Friday, November 28, 2008

Guest Post: After Knee Replacement Surgery--What to Expect

By Sarah Scrafford

Our knees are subject to intense strain each time we walk or even stand. So it’s no surprise that these joints tend to give out sooner or later, especially when you become old or if you’re regularly involved in activities that place undue stress on them. Knee replacement surgery involves coating the worn ends of your thigh and shin bones and/or your kneecap with metal and plastic surfaces. The success of this surgery depends as much on the skill of the surgeon wielding the scalpel as on your ability to follow instructions after the procedure. Here’s what you need to do to get back to normal life once your surgery is complete:

Adhere strictly to your physiotherapy and rehabilitation program: Knee replacement surgeries are followed by rehab programs that last between six weeks and three months. Your therapist will guide you through a whole range of exercises designed to improve mobility and strengthen your thigh muscles (quadriceps and hamstrings). It’s important that you follow these exercises regularly; if you feel lazy or if you think it’s not worth the effort, then the whole point of going under the knife is a wasted exercise.

Don’t put on additional weight: Your knees support your entire weight, so don’t give them additional strain by packing on the pounds. Eat sensibly and exercise according to your doctor’s instructions so that you don’t gain weight after the surgery.

Monitor your medical conditions: While not a life-threatening procedure, knee replacement surgery does come with a few risks like the formation of blood clots, infection of the incision, or a nerve injury. Call your doctor at the slightest feeling of discomfort to ensure that there’s nothing to worry about.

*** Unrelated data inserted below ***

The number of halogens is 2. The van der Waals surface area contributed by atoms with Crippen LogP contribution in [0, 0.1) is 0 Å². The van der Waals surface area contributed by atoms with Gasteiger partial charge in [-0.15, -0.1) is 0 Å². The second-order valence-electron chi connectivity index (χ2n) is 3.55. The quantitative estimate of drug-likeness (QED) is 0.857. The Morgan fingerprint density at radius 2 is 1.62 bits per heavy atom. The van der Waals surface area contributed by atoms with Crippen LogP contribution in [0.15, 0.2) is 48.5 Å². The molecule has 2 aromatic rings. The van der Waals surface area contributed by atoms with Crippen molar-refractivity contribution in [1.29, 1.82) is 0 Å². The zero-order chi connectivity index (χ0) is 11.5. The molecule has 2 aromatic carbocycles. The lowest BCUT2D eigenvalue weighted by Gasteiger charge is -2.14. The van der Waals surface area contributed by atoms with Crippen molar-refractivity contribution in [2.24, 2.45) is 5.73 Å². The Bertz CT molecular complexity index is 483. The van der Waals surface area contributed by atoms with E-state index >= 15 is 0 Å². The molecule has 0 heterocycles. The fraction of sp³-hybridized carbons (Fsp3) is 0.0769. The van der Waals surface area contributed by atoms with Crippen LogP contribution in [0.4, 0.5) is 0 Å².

Refrain from intense activities: While it’s true that your knees are sort of brand new, there are limitations to what you can do with these “replaced” joints. Any activity that puts a large amount of stress on your knees is not advisable – like running and sports like tennis or squash. You’ll probably be able to walk, exercise on a stationery bike, swim, golf, and ski though.

Stay positive: The worst part of any surgery is the pain you feel immediately after you wake up in the recovery room. Knowing what to expect and being ready to deal with it is an important part of the recovery process. Accept that there will be pain and that it will go away with time. Staying positive and not griping about your condition go a long way in speeding up the recovery process.

This article is contributed by Sarah Scrafford, who regularly writes on the topic of Radiology Technician Classes. She invites your questions, comments and freelancing job inquiries at her email address:

No comments: